Tags

, , , , ,

Some time ago, I listened to a talk about organ donation in halacha, and I wanted to present the main points here. You can get more information from the Halachic Organ Donor Society homepage. Note that this deals only with donation after brain-stem death and only with halachic concerns. I might do another post on other issues some other time.

Objections from halacha:

  • The prohibition of desecration of a dead body (nivul haMet).
  • The commandment not to delay burial (halanat haMet).
  • The prohibition against deriving any benefit from a dead body (hana’at haMet)

All these objections are overridden by the principal of pikuach nefesh, the obligation to save a life. This only applies to a situation where the organ is needed directly for a specific person, but this is virtually always the case today, as people are dying every day from lack of organs. The only exception would be donating for research. Details can be found in Is Organ Donation a Mitzva?.

That these halachic problems are not the main concern seems to be consensus with most rabbinic authorities.

Objections from mystics, kabbala, superstition:

  • Inviting the ayin haRa (the evil eye), this argument goes along the lines of "writing about death invites it". The answer is very simple: Do you have any insurance? With this reasoning you shouldn’t be able to have one. Also there is a very traditional document that "invites" negative things: The ketuba (marriage contract), which lists the conditions of a divorce (see Evil Eye).
  • You have to be buried with all your organs in order to be resurrected. This has absolutely no basis whatsoever in classic texts. Also, every person ultimately dies because of some organ failure (a shot in the heart destroys the heart just like a heart attack, even old people die because their organs just cannot function anymore). If G’d is able to heal this, he is certainly able to restore a missing organ. Also, do you really want to deny resurrection to any person that could not be buried whole by no fault of his own? (see Resurrection of the Dead)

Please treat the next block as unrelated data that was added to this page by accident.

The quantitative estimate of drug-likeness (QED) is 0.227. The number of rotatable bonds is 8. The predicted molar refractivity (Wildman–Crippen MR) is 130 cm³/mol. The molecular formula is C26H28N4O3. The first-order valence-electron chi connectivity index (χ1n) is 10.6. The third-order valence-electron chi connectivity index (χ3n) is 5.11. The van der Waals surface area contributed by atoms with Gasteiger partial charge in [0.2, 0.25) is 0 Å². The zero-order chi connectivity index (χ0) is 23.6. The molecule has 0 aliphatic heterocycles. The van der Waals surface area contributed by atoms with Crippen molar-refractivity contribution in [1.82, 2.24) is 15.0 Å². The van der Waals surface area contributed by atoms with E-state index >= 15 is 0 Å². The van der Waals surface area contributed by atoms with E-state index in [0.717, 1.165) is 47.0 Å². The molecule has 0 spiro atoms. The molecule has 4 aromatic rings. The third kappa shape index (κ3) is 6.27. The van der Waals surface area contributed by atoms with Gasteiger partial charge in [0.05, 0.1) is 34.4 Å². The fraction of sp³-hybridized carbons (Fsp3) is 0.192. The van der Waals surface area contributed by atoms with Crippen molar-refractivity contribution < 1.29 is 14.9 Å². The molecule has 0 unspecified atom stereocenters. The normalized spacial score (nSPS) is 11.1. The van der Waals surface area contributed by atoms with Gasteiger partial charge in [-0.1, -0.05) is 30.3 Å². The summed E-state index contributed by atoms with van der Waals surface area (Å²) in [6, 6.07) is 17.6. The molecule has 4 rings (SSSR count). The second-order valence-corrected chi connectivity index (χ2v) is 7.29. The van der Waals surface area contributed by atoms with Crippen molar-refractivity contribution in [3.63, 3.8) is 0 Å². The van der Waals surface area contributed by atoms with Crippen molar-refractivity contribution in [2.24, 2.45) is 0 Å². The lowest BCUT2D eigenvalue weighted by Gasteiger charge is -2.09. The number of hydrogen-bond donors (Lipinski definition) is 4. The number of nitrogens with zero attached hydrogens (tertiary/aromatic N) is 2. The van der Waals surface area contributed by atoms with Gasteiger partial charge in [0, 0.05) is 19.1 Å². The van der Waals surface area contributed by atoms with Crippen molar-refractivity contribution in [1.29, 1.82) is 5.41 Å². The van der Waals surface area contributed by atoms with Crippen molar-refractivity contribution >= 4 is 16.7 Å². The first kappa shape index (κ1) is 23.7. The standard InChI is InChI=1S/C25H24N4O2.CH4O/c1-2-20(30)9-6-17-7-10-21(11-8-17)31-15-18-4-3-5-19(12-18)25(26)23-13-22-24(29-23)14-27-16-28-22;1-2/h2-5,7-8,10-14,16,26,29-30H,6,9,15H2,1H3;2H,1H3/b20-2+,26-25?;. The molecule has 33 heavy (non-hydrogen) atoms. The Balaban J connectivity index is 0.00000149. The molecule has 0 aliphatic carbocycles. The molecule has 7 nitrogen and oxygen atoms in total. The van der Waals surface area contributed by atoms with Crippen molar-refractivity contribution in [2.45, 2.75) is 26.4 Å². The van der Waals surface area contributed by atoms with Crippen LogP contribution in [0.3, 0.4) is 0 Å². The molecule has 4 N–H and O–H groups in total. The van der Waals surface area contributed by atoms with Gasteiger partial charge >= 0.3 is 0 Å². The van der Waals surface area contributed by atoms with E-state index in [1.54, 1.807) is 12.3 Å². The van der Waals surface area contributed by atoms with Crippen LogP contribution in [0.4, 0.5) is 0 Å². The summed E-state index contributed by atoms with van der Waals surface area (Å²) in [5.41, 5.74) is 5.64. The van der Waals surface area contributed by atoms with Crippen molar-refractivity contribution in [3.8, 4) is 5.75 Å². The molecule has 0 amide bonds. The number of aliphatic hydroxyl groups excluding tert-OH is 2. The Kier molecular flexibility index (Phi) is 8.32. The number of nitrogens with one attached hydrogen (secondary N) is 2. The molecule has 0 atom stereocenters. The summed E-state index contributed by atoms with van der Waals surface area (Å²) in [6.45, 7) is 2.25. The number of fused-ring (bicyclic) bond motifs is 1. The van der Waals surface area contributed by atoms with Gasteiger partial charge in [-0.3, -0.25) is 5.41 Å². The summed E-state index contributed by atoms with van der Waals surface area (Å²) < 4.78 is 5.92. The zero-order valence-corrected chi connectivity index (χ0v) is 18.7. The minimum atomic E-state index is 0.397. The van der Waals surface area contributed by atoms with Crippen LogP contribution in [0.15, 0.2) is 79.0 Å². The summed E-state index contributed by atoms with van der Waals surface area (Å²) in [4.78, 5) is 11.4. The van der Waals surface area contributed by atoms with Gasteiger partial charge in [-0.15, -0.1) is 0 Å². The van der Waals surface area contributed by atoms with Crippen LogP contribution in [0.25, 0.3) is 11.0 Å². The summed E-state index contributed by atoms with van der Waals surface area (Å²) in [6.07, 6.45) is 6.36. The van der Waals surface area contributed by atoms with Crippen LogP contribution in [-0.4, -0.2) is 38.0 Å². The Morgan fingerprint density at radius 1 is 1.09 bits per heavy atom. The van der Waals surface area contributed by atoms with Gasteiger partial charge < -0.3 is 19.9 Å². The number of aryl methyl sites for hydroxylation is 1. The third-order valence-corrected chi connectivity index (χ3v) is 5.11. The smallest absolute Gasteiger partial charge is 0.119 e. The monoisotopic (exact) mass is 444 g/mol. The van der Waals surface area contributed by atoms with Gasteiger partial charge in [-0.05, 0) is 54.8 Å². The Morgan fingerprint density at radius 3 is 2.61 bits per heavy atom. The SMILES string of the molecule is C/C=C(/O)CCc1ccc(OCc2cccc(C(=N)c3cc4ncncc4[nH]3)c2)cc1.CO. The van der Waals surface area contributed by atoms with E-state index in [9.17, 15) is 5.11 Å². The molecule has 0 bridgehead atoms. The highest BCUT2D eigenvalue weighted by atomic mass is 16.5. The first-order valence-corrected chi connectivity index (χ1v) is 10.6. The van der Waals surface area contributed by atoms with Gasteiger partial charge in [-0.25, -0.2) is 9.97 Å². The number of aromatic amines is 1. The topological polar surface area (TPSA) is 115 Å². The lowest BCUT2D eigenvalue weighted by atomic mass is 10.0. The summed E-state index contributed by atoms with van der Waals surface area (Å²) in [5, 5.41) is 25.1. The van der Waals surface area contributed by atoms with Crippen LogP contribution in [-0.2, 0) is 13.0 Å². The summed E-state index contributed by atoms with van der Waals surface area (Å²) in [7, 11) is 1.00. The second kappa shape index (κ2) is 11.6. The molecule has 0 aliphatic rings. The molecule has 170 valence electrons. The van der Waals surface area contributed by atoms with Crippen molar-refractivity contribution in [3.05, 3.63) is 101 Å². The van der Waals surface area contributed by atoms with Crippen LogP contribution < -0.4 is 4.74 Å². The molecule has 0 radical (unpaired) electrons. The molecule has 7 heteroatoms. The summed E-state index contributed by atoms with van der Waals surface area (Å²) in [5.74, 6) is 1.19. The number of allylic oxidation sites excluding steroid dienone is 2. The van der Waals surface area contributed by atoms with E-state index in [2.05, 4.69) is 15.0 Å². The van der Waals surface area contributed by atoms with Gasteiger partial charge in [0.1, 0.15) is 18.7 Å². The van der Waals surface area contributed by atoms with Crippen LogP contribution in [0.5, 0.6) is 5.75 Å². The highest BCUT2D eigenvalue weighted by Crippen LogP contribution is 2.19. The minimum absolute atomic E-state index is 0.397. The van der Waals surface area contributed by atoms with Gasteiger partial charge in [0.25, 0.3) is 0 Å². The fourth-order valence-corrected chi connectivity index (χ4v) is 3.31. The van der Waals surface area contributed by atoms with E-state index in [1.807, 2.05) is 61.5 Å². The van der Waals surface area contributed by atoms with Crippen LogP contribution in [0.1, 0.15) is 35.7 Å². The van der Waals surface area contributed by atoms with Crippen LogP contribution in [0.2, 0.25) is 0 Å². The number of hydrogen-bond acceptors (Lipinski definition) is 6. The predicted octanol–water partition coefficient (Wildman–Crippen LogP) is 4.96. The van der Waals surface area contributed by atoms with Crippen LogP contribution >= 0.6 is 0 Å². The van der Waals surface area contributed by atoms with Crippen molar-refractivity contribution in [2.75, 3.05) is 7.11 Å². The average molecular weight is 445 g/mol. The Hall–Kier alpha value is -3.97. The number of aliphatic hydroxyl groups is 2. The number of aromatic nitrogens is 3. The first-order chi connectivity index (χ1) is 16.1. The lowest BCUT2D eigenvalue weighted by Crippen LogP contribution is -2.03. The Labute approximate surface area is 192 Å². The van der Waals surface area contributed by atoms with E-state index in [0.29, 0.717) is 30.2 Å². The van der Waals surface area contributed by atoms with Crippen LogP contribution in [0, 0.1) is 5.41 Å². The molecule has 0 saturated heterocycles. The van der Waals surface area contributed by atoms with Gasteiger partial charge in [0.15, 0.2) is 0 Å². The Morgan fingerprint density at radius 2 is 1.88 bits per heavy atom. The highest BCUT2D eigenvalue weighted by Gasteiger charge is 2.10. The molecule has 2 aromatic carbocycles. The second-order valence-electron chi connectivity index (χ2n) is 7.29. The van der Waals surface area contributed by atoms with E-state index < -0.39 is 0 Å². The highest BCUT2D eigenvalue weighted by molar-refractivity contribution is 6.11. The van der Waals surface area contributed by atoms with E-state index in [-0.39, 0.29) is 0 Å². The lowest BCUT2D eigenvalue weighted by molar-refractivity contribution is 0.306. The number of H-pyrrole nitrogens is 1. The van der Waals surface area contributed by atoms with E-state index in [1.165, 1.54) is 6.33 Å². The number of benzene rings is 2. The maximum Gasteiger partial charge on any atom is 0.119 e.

I think we can agree that these "objections" are just excuses, superstition (which is forbidden by halacha) or people that are ill informed.

Objections stemming from the time of death:

If a person is dead, we saw that we can take organs. But we are not allowed to touch a terminately ill person for fear it may accelerate her dead (goses). So the question lies in the definition of "death". I am not a doctor, but this is what I understood: For organ donation, a person is defined as dead if the brain-stem has not received oxygen for some time and therefor has stopped working and started to disintegrate. There is no possibility that this person will come back to life. BUT it is possible (for a short time) to keep this person breathing and the heart beating with machines.

Is a person dead, if the heart is beating and this person is breathing? This is exactly the problem where the rabbis disagree. A detailed discussion of the sources can be found in Brain-stem death.

Halachically speaking, this is the main point to consider. But no matter what definition of death you chose, it is not a reason to categorically reject organ donation. A HODS donor card gives you the possibility to chose halachically acceptable definitions to determine the time of death. Of course, this is a very personal decision. But in my opinion, to give life to another person after your death (however you define it), is the greatest good deed we can do. Think about it.

Advertisements